Senior year has often been described as the end of an era: a time when everything you’ve known for the past twelve years comes to an end. It signals that high school is over, friends will move away for college and a new level of independence is achieved.
Many people go into their last year of high school with the impression that school will be less stressful than college applications. But for some people, including Senior Fred Larsen, who has seen a drastic increase in his workload, that assumption is the opposite of reality.
“Both junior year and senior year I have taken what I think is a pretty typical course load for people who want to challenge themselves, so for me that was four AP classes both years… In addition to writing college essays, this year has been more difficult than I expected and I think there are misconceptions about senior year in this school,” he said.
ForwarDirections, a college counseling service, made estimates for the amount of time it takes to apply to college as a high school senior. They reported that gathering information for your application can take 10-20 hours, completing one application takes around two hours and writing essays can take between 10 to 20 hours among other factors. In total, the program estimated that applying to college can take high school seniors up to 200 hours depending on how many applications they complete.
Senior Toby Meng-Saccoccio identified college applications as one of the main stressors of senior year, making it comparable to the pressure in junior year.
“I think with college apps and everything, even if I didn’t take a somewhat heavier schedule and if there wasn’t this pressure to keep up rigor so colleges still want you, it’s just as hard as junior year, even worse,” he explained.
However, a difficult course load and time-consuming college applications don’t encompass all of high school. For many students, their last year of high school is a time when they can take classes that truly interest them, rather than worry about fulfilling requirements. Eleanor Clark explained how her senior year has allowed her to enjoy her courses more than last year.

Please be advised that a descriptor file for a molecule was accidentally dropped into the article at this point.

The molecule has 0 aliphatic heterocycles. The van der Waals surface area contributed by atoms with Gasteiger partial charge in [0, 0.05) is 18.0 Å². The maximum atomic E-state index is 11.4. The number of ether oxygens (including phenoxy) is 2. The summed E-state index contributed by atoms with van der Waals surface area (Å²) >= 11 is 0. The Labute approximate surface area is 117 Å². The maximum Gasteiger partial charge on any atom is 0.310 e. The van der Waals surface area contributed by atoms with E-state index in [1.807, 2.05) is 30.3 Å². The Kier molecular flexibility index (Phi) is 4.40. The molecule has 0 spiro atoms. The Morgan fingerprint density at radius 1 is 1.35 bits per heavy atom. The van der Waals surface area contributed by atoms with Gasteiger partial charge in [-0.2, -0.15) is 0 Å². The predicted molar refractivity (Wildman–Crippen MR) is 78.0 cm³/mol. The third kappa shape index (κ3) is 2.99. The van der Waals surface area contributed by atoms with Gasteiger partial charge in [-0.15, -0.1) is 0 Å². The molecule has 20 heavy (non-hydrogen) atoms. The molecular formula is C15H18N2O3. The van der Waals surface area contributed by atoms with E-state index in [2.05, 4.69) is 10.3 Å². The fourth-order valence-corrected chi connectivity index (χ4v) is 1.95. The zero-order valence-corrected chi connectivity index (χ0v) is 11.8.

“I also really like my classes a lot more because the only thing I needed to graduate was my math and english credit so I’m getting to take all other classes that I really like to take and even my math and english classes I enjoy,” she said.
Aside from college applications and schoolwork, there’s a narrative that senior year is the last year to spend quality time with family and friends. Meng-Saccoccio identified the struggle that he has faced with the emotional aspect of his senior year.
“You want to spend time with the people you care about but at the same time you have this mountain of stuff to do that you’re also trying to tackle,” he said.
But some CHS seniors, such as Ximena Salem, look at the situation differently.
“I think it’s going to be sad once we get closer to graduation because right now I feel like it hasn’t hit me yet that I’m leaving and it’s going to be over soon,” she said.
From starting kindergarten at FPG or Scroggs to graduation in the Dean Dome, senior year is the culmination of the past 12 years of our lives. The last year of high school brings different emotions to everyone, yet we are all connected by the past four years lived out in this community.